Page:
anonymous
  • anonymous
Deterimne the units on c, k, and f(t) in md^2/dt^2 + cdy/dt + ky = f(t) if m is in kg, y is in meters, and t is in seconds. What should I do?
Physics
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SOLVED
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chestercat
  • chestercat
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John_ES
  • John_ES
For the units of c, you have \[N\cdot s/m\] For the unist of k, you have, \[N/m\]
anonymous
  • anonymous
sorry, the equation is \[m \frac{ d^2y }{ dt^2 } +c \frac{ dy }{ dt } +ky = f(t)\]
anonymous
  • anonymous
John_ES, how do I get that?

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John_ES
  • John_ES
You need to know that the first term represents a force, \[F=ma=m\frac{d^2y}{dt^2}\]whose unist are Newtons. Then, all terms must have the same units, because this is the only way the eqution would take sense. So, the second term must be someting like, \[c\cdot velocity=N\Rightarrow c\cdot m/s=N\Rightarrow c=N\cdot s/m\] The same for the third term, \[k\cdot distance=N\Rightarrow k\cdot m=N\Rightarrow k=N/m\]You wil recognize the last term because is related to an elastic force (Hooke's Law).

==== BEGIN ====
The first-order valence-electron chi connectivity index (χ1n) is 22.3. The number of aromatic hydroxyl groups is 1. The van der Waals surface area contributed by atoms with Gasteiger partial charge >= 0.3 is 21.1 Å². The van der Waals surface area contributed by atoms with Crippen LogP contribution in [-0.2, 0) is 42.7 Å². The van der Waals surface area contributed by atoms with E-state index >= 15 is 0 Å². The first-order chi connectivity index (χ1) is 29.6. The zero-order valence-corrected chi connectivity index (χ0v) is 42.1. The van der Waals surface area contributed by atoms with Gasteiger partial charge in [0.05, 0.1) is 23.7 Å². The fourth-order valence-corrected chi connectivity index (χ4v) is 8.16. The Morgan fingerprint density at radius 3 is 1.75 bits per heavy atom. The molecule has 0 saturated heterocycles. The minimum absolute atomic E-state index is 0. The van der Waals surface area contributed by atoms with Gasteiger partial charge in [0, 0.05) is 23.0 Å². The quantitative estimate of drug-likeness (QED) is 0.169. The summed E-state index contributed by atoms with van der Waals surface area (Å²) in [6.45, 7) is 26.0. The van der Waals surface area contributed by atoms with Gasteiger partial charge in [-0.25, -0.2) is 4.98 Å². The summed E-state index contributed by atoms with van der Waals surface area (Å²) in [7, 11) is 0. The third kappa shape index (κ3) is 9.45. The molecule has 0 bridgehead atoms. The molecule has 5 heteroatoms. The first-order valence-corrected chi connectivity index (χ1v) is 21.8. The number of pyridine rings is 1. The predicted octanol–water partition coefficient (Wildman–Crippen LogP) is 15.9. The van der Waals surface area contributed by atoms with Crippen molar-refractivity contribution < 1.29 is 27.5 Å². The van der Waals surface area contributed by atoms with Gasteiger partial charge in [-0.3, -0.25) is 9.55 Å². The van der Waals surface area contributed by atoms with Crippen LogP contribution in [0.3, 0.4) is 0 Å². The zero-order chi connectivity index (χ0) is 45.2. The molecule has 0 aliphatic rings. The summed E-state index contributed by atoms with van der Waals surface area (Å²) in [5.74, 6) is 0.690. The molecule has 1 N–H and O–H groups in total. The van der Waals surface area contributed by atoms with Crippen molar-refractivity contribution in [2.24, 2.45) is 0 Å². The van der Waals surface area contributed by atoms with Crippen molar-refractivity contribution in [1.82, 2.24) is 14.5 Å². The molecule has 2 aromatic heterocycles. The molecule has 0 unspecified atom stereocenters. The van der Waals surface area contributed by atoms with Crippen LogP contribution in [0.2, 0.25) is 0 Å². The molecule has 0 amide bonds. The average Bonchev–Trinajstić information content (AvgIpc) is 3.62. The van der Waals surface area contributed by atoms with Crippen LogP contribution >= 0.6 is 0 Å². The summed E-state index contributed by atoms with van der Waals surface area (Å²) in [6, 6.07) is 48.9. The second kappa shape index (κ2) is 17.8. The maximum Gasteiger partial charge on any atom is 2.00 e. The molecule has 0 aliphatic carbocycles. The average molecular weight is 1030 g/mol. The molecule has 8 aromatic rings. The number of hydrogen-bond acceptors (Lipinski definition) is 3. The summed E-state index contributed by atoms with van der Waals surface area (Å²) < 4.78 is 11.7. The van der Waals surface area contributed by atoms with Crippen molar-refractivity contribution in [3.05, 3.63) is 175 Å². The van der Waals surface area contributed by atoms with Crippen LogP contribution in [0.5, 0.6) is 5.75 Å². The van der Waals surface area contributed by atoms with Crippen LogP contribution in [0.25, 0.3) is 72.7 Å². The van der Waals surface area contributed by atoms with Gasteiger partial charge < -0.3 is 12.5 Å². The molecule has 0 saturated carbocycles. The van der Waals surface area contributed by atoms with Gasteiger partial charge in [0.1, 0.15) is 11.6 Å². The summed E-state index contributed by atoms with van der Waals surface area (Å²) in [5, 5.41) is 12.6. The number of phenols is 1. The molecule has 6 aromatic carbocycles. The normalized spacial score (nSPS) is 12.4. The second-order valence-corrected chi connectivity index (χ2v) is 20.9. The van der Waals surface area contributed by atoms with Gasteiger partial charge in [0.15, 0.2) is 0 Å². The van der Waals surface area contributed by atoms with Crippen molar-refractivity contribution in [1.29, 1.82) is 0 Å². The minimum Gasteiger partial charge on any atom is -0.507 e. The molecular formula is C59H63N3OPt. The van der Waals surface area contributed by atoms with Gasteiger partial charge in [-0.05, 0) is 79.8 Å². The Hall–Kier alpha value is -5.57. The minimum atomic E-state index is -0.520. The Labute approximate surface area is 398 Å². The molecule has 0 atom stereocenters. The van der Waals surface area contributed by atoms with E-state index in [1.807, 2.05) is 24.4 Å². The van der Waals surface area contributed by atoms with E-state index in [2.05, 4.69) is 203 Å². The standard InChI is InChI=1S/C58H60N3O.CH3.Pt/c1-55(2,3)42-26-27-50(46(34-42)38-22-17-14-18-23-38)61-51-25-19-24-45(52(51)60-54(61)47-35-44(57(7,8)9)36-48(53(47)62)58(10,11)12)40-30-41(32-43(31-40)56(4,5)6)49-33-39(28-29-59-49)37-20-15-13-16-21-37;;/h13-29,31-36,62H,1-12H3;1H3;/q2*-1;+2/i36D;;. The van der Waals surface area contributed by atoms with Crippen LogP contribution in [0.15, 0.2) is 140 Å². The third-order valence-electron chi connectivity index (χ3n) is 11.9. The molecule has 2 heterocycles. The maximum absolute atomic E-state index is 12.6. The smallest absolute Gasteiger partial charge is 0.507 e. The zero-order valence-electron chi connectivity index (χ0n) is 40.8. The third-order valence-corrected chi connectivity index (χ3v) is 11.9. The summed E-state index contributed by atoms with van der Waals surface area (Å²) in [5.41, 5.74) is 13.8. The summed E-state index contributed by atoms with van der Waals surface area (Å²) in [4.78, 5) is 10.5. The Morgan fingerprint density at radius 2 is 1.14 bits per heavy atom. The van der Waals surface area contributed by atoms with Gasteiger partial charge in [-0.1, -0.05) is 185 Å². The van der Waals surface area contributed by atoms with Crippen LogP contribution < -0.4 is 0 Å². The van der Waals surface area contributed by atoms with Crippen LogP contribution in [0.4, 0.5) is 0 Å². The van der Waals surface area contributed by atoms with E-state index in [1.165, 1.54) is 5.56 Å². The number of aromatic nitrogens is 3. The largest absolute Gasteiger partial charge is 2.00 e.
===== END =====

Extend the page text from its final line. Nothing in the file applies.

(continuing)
anonymous
  • anonymous
ohh, so the f(t) is in newton?
John_ES
  • John_ES
Yes, the eqution represents a driven oscillator (check the web for a brief review http://hyperphysics.phy-astr.gsu.edu/hbase/oscdr.html), and f(t) could be considered as the external force on the system.
John_ES
  • John_ES
You can also deduce that the first terms must be in Newtons because, \[m\cdot\frac{d^2y}{dt^2}\rightarrow [M]\frac{[L]}{[T]^2}\]Just the units enclosed in the Newton symbol, \[N=Kg\cdot\frac{m}{s^2}\]
anonymous
  • anonymous
aahh, I see... Thank you very mcuh John_ES. :)

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